The requirement to remain indoors would seem to be ripe for challenge. Since one’s First Amendment right to assembly is implicated, it should be subject to strict scrutiny, which means the onus is on the State to show a compelling interest and have the law narrowly tailored to achieve the goal. Placing a RC under house arrest is excessive and overly broad. Add in that there are zero cases of anything ever happening on Halloween with RCs, the State may have a tough argument.

      As others have pointed out, the sign is compelled speech, which implicates your First Amendment right to speech (which includes NOT speaking). Again, as it’s a fundamental right, it’s subject to strict scrutiny, so the State would need to show a compelling interest and narrowly tailor the law to achieve that goal.

      In both these cases, it’s worth noting that if there is ANY other less restrictive means to achieve the goal, strict scrutiny requires that to be used instead. The State already has its ML site to achieve both goals. In fact, most States explicitly say the goal of their ML sites is to protect (so no need for house arrest) and notify (so no need for a sign) the public.

  9. LS

    Wow, the press sure is having a heyday with this one. Radio, TV, print. The latest is that all the RSO’s will now be running around rampant in Simi Valley on Halloween. Advising everyone to make sure and check Megans Law Web site, so you can make sure and avoid the “unmarked houses”. One TV reporter did mention (at the very end) of the report “according to records, no one has ever been arrested or charged on Halloween, for assault or any other related crime”.

    • Statistical ninny

      I love that last comment stating that actually nobody has ever even been arrested for halloween related offenses involving rc’s…here’s a few other interesting numbers i culled about california by looking around on the net for related info….an examination of the last 11 years indicates an annual average of 8 million students enrolled in public k-12 schools. According to publicly available state websites a minimum of 3.7% of these students were sexually assaulted by a teacher at least once in that 11 year period, an average of 27000 per year. So IF average class size = 25 students then on average 320 thousand teachers taught per year. Then that would mean that as many as 8.1%of them sexually assaulted a student, which means that they’re 5.1 times MORE likely to commit a sexual assault than an rc is (at 1.5% in any given year). Furtermore, examination of sexual assault allegations against California law enforcement (including DOJ) stands at (depending on who you believe) between 3-4.5% of that segment of the population, 2 to 3 times more risk there than from rc’s! Just saying….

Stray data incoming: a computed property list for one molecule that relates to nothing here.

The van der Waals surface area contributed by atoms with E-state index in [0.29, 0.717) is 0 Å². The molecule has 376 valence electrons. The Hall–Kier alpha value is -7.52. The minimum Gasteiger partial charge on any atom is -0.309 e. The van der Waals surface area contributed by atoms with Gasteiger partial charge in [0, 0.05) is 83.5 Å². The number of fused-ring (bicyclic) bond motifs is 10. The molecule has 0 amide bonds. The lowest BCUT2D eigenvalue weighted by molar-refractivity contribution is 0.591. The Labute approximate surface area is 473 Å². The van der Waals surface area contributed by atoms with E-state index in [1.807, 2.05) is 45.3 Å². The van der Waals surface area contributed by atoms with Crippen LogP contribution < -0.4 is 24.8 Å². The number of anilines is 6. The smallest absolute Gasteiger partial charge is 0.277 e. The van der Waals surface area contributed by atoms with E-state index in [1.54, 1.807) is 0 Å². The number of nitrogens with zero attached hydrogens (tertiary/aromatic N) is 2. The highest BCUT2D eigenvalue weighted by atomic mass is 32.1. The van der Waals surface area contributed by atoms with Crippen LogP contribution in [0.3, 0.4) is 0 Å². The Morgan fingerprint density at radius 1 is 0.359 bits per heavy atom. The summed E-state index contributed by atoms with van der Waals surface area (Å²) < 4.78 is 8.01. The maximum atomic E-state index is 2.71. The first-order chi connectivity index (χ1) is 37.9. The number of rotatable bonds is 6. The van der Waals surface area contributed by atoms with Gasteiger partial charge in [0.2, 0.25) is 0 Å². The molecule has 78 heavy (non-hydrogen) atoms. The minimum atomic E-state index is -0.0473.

• David

      Yet how many of these so-called journalists bother to mention this:

      “The NHSTA study found 715 pedestrian deaths that occurred on Oct. 31 between 1978 and 2002. Halloween trails only Dec. 23 (753 deaths) and Jan. 1 (751 deaths) for the sad title of most dangerous day on the road.”

      http://m.newsok.com/article/5456322

  10. mike r

    Yep, chicken little and the big bad wolf all in one. I didn’t even know they still had ordinances like this on the books. I wonder, does Sacramento have any of these or other ordinances that I should know about? More fodder….

  11. mike r

    Who’s telling you you can’t do Halloween? Are you on probation, parole?

  12. BigMeat

    MikeR, your comments are truly immature. Who don’t we celebrate and demonstrate the fact that we are grateful for this win and appreciate the hard work and dedication!